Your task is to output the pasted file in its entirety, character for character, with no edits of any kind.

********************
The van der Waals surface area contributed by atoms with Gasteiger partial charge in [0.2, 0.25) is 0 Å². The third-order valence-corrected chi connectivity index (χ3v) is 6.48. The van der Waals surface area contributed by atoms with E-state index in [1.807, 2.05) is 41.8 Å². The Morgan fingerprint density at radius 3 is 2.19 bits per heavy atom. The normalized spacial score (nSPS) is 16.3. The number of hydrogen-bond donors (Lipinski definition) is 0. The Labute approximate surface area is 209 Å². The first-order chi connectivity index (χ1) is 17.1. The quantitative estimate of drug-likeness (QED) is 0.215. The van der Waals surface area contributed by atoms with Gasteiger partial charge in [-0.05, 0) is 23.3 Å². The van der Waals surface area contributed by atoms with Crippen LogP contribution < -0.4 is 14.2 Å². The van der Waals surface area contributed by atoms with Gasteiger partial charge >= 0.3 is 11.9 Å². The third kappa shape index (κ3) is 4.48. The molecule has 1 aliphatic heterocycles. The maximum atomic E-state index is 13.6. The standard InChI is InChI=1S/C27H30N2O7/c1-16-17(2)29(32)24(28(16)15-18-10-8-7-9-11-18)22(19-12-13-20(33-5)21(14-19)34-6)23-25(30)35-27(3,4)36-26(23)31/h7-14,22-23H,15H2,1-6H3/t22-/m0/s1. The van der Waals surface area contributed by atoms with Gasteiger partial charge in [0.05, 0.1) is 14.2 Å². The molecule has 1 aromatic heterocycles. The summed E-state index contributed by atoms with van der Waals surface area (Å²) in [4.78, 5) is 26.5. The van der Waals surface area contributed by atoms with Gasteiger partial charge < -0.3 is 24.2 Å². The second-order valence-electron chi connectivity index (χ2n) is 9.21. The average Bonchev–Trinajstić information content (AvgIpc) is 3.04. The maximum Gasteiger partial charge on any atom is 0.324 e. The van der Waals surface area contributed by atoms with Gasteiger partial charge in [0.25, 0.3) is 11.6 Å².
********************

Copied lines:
The van der Waals surface area contributed by atoms with Gasteiger partial charge in [0.2, 0.25) is 0 Å². The third-order valence-corrected chi connectivity index (χ3v) is 6.48. The van der Waals surface area contributed by atoms with E-state index in [1.807, 2.05) is 41.8 Å². The Morgan fingerprint density at radius 3 is 2.19 bits per heavy atom. The normalized spacial score (nSPS) is 16.3. The number of hydrogen-bond donors (Lipinski definition) is 0. The Labute approximate surface area is 209 Å². The first-order chi connectivity index (χ1) is 17.1. The quantitative estimate of drug-likeness (QED) is 0.215. The van der Waals surface area contributed by atoms with Gasteiger partial charge in [-0.05, 0) is 23.3 Å². The van der Waals surface area contributed by atoms with Crippen LogP contribution < -0.4 is 14.2 Å². The van der Waals surface area contributed by atoms with Gasteiger partial charge >= 0.3 is 11.9 Å². The third kappa shape index (κ3) is 4.48. The molecule has 1 aliphatic heterocycles. The maximum atomic E-state index is 13.6. The standard InChI is InChI=1S/C27H30N2O7/c1-16-17(2)29(32)24(28(16)15-18-10-8-7-9-11-18)22(19-12-13-20(33-5)21(14-19)34-6)23-25(30)35-27(3,4)36-26(23)31/h7-14,22-23H,15H2,1-6H3/t22-/m0/s1. The van der Waals surface area contributed by atoms with Gasteiger partial charge in [0.05, 0.1) is 14.2 Å². The molecule has 1 aromatic heterocycles. The summed E-state index contributed by atoms with van der Waals surface area (Å²) in [4.78, 5) is 26.5. The van der Waals surface area contributed by atoms with Gasteiger partial charge < -0.3 is 24.2 Å². The second-order valence-electron chi connectivity index (χ2n) is 9.21. The average Bonchev–Trinajstić information content (AvgIpc) is 3.04. The maximum Gasteiger partial charge on any atom is 0.324 e. The van der Waals surface area contributed by atoms with Gasteiger partial charge in [0.25, 0.3) is 11.6 Å².